Analysis: Amazon faces new obstacles in fight for holiday dollars
By Alistair Barr
SAN FRANCISCO (Reuters) - Amazon.com Inc's (AMZN.O: Quote) gift for dominating the holiday shopping season may lose some of its magic this year.
The country's biggest brick-and-mortar retailers, from Wal-Mart Stores Inc (WMT.N: Quote) and Target Corp (TGT.N: Quote) to Toys "R" Us TOYS.UL, are gunning for Amazon, competing more aggressively on price and offering speedier delivery through spruced-up websites and stores that double as distribution warehouses.
The onslaught comes as Amazon's price advantage over physical retailers is being whittled down. The company began collecting more sales taxes this year, in Texas, Pennsylvania and California, probably raising prices unless Amazon swallows the increase.
"These drivers are definitely placing added pressure on Amazon this year, more so than in the past," said Eric Best, chief executive of Mercent, which helps merchants sell online.
The final quarter of each year, encompassing Thanksgiving and Christmas, is vital for retailers because that's when they generate the most revenue and a big chunk of their profits. Amazon, through lower overhead, efficient inventory management, and better product selection and search, has dominated online purchases during the season.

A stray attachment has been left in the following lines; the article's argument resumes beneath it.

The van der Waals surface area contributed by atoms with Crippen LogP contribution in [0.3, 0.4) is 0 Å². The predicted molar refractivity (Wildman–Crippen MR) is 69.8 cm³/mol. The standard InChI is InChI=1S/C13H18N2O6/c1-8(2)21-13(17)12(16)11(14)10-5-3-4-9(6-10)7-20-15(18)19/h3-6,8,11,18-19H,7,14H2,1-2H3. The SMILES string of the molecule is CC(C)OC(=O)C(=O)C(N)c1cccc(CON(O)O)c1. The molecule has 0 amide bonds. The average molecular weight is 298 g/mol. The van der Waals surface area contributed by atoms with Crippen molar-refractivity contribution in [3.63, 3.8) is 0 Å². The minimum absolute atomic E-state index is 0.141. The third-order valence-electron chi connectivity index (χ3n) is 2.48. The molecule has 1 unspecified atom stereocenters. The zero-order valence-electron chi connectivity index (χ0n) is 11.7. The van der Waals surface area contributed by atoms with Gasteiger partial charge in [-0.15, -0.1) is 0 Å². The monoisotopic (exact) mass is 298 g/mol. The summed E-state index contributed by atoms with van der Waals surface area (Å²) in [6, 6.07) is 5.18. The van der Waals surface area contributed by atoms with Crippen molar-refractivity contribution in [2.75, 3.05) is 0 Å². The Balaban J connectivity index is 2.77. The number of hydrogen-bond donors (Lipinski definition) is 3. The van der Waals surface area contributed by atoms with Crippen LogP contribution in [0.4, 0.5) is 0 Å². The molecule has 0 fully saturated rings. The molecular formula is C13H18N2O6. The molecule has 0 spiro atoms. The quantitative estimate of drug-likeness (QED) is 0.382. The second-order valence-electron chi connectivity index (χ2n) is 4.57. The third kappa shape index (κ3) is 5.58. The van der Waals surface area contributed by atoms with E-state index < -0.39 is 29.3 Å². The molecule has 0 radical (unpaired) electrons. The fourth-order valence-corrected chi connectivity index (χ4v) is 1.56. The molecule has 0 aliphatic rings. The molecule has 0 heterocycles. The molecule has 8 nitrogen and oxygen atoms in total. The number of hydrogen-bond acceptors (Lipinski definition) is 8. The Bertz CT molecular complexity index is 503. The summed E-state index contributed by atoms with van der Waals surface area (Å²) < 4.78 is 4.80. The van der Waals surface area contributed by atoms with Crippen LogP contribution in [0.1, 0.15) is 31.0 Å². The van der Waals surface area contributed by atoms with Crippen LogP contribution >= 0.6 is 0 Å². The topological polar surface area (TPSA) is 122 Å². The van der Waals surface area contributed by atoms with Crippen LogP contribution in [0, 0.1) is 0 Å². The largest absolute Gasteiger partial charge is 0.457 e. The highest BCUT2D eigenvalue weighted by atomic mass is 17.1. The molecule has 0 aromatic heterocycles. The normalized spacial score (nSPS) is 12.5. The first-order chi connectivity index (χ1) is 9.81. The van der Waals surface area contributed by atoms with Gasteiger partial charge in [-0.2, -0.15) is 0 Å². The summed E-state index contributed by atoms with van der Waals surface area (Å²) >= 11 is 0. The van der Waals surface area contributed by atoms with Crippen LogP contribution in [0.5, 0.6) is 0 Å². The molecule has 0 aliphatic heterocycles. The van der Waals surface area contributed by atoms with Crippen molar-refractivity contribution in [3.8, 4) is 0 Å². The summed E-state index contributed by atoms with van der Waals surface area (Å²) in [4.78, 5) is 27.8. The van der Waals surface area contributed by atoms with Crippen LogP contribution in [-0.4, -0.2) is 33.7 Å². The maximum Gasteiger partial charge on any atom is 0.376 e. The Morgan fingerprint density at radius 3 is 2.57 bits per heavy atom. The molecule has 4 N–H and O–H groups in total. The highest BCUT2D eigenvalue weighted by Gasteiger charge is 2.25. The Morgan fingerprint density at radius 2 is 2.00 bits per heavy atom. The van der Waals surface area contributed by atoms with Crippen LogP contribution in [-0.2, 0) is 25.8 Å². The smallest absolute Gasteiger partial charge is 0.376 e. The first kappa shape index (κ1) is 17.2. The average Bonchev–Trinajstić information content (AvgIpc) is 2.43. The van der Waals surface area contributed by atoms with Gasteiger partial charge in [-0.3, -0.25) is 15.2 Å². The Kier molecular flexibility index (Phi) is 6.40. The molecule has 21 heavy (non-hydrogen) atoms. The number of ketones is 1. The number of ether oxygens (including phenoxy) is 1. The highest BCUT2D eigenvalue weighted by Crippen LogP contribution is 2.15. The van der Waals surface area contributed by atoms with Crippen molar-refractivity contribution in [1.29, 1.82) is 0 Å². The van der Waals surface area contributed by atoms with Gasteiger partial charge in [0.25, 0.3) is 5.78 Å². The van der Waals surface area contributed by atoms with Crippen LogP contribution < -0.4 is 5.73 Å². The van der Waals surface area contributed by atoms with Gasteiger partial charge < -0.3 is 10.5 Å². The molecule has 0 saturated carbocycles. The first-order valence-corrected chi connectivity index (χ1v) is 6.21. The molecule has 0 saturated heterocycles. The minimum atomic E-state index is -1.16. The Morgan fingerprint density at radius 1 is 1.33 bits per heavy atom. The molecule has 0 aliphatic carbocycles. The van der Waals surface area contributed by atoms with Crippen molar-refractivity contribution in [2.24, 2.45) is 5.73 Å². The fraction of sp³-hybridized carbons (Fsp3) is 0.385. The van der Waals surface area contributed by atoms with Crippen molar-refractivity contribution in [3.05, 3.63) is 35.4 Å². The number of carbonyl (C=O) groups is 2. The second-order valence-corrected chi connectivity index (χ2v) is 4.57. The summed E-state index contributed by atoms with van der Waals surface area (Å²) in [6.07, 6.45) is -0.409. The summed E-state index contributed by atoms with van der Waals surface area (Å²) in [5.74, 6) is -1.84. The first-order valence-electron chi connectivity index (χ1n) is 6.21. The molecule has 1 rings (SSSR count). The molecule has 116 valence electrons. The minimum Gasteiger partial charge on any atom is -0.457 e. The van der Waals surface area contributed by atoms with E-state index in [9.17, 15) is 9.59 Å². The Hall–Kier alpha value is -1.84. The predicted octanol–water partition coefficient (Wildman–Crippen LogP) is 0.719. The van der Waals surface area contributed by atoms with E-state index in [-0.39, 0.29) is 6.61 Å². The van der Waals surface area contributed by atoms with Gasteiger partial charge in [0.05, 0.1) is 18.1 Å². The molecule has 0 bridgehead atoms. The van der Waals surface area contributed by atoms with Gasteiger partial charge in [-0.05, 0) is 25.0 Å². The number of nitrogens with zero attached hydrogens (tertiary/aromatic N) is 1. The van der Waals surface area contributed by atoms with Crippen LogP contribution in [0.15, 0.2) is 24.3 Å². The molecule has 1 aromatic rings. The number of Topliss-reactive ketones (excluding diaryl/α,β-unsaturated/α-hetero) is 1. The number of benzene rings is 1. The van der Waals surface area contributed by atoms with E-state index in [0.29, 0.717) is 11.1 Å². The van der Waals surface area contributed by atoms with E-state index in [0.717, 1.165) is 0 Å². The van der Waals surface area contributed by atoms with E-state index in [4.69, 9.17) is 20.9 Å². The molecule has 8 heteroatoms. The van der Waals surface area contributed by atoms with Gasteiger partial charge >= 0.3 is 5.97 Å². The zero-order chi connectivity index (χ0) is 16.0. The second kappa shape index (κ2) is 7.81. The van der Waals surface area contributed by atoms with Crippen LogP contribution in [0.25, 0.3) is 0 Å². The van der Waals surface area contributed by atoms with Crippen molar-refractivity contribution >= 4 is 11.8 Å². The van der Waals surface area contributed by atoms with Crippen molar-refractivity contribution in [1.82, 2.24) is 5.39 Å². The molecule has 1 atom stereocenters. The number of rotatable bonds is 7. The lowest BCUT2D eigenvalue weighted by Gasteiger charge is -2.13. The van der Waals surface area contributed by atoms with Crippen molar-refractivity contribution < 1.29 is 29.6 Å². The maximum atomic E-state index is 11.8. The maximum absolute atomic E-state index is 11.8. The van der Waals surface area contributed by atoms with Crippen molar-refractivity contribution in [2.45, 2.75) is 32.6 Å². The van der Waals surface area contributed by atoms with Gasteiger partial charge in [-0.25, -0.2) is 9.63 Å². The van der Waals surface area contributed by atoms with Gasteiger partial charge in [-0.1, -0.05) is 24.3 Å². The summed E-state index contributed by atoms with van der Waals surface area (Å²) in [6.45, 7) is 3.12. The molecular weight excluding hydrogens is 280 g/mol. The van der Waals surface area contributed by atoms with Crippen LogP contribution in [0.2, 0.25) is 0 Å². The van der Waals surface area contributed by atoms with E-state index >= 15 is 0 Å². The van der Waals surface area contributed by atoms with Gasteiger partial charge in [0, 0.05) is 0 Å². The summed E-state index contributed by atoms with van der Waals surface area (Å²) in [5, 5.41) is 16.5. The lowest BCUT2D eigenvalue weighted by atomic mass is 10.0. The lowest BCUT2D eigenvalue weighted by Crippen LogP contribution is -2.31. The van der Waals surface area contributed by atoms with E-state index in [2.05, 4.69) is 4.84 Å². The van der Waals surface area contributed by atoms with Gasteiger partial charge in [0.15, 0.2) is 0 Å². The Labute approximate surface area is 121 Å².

Now Amazon itself appears to acknowledge the threat to its holiday crown, or at least the uncertainty engendered by resurgent competition.
During a recent conference call with analysts, it forecast fourth-quarter operating results ranging from a loss of $490 million to a profit of $310 million - far wider than last year, when it predicted a result that ranged from a loss of $200 million to a profit of $250 million. Amazon ended up making $260 million in the fourth quarter of 2011.
"There's increased competition from mass merchants and big-box retailers embedded in that guidance," said RJ Hottovy of Morningstar. "You could see margins somewhat challenged this season. I'm not expecting blow-out numbers from Amazon in the fourth quarter." An Amazon spokesman did not respond to a request for comment. Continued...